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Every bride remembers the moment the love of her life got down on one knee and proposed — she might not recall exactly what he said or what she was wearing, but that second in time will stay with her forever. But what she doesn't know about are the weeks, months, or even years leading up to that proposal from the other side: her groom's perspective. Here, in a new BRIDES series, our very own groom-to-be, Aaron (name change for obvious reasons), is sharing his story about the (real life!) proposal he is planning very soon for his fiancé-to-be. For his first BRIDES column, Aaron takes us through how he met the love of his life and when, exactly, he knew she was the one.
There are plenty of things in all of our lives that we all look back on and cringe. For me, one of those is the first message I sent to a girl on the dating site OKCupid. A girl who turned out to be the love of my life.
I was a few months out of college, adapting to adult life and just had my heart broken. It seemed like a good idea to try online dating, especially after a couple of friends had reported positive experiences on OKCupid. And, okay, I'll admit it — I was pretty bored.
The site told me that I was a 99% match with a gorgeous girl named Rachel (another name change for more obvious reasons). Her profile showed she was super attractive, went to the same college I did, was in a doctorate program, loved Frank's Hot Sauce and good whiskey, and was a major grammar stickler. These are the qualities I looked for in a mate.
We traded some messages, including the reveal of my deepest secret; that I hadn't actually watched the first season of Mad Men. Rachel eventually gave me her number, but because I was 23 and stupid, I never reached out to her.
Fast-forward 10 months, I was still single and after a long hiatus, back on the dating site. It kept suggesting Rachel to me and since I don't argue with the Internet, I finally reached out, apologized and asked her out to get a drink. I don't know why she said yes, but she did.
Our first meeting was nothing special. We had good conversation over some beers, but I didn't think Rachel was interested in me. She didn't seem to understand my sarcasm (boy, was I wrong), and I was very confused after she came right out and asked me if I was Jewish.
Thus, I was shocked when she invited me to a concert the next day. At a female friend's behest, I decided not to explicitly say "I can't because I'm watching a soccer game on TV," (yes, those were my unbreakable plans) but I did set a date for dinner a couple of days later.
It turned out to be the perfect date, during which I almost said "I love you" when she ordered a buffalo chicken sandwich and an IPA. I settled for a kiss later instead, which did not disappoint.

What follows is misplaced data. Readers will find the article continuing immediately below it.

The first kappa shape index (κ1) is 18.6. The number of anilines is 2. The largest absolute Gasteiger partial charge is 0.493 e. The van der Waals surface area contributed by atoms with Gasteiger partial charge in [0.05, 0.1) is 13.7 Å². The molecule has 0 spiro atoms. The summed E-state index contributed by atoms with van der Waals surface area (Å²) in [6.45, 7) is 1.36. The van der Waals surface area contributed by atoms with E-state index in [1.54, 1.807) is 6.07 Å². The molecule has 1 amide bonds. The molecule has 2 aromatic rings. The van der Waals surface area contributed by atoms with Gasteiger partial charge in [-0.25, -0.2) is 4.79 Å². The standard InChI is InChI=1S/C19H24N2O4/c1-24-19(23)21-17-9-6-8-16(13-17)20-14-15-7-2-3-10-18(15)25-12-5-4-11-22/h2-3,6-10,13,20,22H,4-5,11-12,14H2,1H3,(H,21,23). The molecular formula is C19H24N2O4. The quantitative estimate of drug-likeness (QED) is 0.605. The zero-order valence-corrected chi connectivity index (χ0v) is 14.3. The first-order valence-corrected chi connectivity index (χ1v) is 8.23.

We fell fast. Apparently that's what happens when you meet your soulmate. Within months we had conquered all the other new relationship stuff. I told her I loved her the same day she taught me the phrase is actually "for all intents and purposes," not "for all-intensive purposes."
The first time Rachel met my parents, she nearly set my apartment on fire making cinnamon rolls. They were just minutes away from arriving and I couldn't help but laugh at the scene unfolding before me. It was that moment — hugging Rachel as she freaked out about about a first impression — that I knew for sure this was the girl I wanted to marry.
After about a year of dating, Rachel flew across the country to do her one-year residency. I'll never forget the morning I drove Rachel and her parents to the airport. After dropping them off, I went back to the house and their dog sat on my lap, staring up at me with the kind of sad puppy eyes that encapsulated just how I was feeling.
It was tough not being together, but we made visits happen and, honestly, it went as smoothly as a long-distance relationship possibly could go — plenty of cross-country flights, one of us regularly falling asleep on FaceTime, and of course, a handful of fights and heated disagreements. Still, putting our relationship to the test like that, well, it made me love Rachel that much more.
Talking about getting engaged is nothing new for Rachel and me. We've been open about our intention since we started dating nearly three years ago, but wanted to put it on the backburner until she was done with school and semi-settled into her professional life. Now that she is, we've both expressed that this spring might be a good time to take that next step.
So that's what I'm doing here, with my grandmother's ring hidden in our apartment.
The next few months promise to be full of terrible proposal ideas, misadventures and awkward family conversations. I hope you'll follow along on my journey.